To really excite your board about fundraising, focus on a transformational fundraising strategy rather than a transactional one. If your board is reluctant to fundraise, you may be giving board members transactional fundraising tasks to oversee, like asking for money and monitoring revenues. Instead, show them the transformational power of fundraising. Don’t worry about them overseeing specific fundraising activities. Show them how they are contributing to the progress of changing people’s lives rather than the task of raising money.
Emphasize Progress, Not Work
Think progress versus work. Work is comprised of the tasks you complete to get a job done. There may or may not be anything exciting about them. Just completing tasks is not very motivational. And completing tasks in and of themselves does not lead to feeling a part of a larger purpose. If you’re asking your board to give because they signed on the dotted line, oversee fundraising activities because they raise funds, or ask their network to give because your nonprofit needs money, you are asking them to perform work.
And your results will probably be less than optimal. Board members may become disengaged, not feeling a part of a larger purpose. Or become so worried about the finances that they cannot focus on much else.
On the other hand, if you show them how their giving will enhance community giving, oversee the organization’s financial and mission growth, and give their network an opportunity to provide life-changing experiences, you ask them to contribute to progress. Seeing progress is motivating. It shows people how what they do fits into the big picture. It gives them a sense of purpose.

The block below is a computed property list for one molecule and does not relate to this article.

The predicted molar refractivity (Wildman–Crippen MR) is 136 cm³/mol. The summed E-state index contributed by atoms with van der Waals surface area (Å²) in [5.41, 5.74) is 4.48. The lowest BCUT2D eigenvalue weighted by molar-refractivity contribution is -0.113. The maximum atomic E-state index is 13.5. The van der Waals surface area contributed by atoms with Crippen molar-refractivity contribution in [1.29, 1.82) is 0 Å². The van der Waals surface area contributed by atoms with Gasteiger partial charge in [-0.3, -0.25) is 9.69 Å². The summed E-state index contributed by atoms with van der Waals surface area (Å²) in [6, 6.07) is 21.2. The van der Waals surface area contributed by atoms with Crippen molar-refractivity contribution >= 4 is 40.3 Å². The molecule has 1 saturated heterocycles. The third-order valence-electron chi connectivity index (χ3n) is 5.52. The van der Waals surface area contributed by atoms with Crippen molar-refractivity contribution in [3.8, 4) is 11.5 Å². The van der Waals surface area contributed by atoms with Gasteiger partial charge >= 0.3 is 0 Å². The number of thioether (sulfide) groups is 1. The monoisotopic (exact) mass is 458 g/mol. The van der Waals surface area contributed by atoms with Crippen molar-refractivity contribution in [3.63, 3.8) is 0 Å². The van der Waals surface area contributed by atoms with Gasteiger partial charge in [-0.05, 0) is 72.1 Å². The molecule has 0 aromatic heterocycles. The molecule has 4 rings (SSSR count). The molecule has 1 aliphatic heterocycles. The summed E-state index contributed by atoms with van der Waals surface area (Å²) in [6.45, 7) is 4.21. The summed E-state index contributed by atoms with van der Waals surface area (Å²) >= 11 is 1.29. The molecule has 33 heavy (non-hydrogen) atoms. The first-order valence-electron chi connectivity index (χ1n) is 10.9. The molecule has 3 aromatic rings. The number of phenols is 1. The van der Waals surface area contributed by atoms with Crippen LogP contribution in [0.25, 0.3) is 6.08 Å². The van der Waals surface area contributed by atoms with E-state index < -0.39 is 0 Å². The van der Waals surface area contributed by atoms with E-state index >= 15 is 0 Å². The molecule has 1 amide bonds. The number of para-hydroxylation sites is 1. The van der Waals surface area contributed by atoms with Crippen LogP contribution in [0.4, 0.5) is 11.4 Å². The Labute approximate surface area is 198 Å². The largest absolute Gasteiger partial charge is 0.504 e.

And your results will be more than you hoped. Your nonprofit will raise more money. You will be able to advance your nonprofits mission. Board members will see how they are changing the world. They will be engaged and enthusiastic. Board relations will improve. And your life will be easier.
Always emphasize progress over work.
Show Them What They Did
The trick is reporting back to them the success of their efforts. Let them see how they are contributing to progress. Be specific. Make solid connections between what they did and the results you’re seeing.
For example, you can say something like, ““Thank you for introducing me to Mrs. Smith. She had such a good time during lunch and was so impressed with the impact we can make with one donation, that now she’s interested in supporting out cause by giving a significant gift to us and getting her friends involved, too.” Specific statements like this show board members how they are helping move the cause forward. They see the progress the organization is making through their efforts.
Or you can say something like, “Because we have 100 percent board giving, ABC Foundation considered our application and we were approved. You just helped 100 kids graduate from high school through expansion of our tutoring program, to be funded by ABC Foundation.” Such a statement directly connects their giving to progress in improving lives.
Give them purpose. Show them the progress they are contributing too. Excite them about what they can continue to accomplish.
Let’s talk about how you work with your board to fundraise and what you can do to increase their engagement. Just schedule a complimentary, thirty-minute strategy session. During our time together, we’ll clarify the issues you want to overcome and explore possible solutions.
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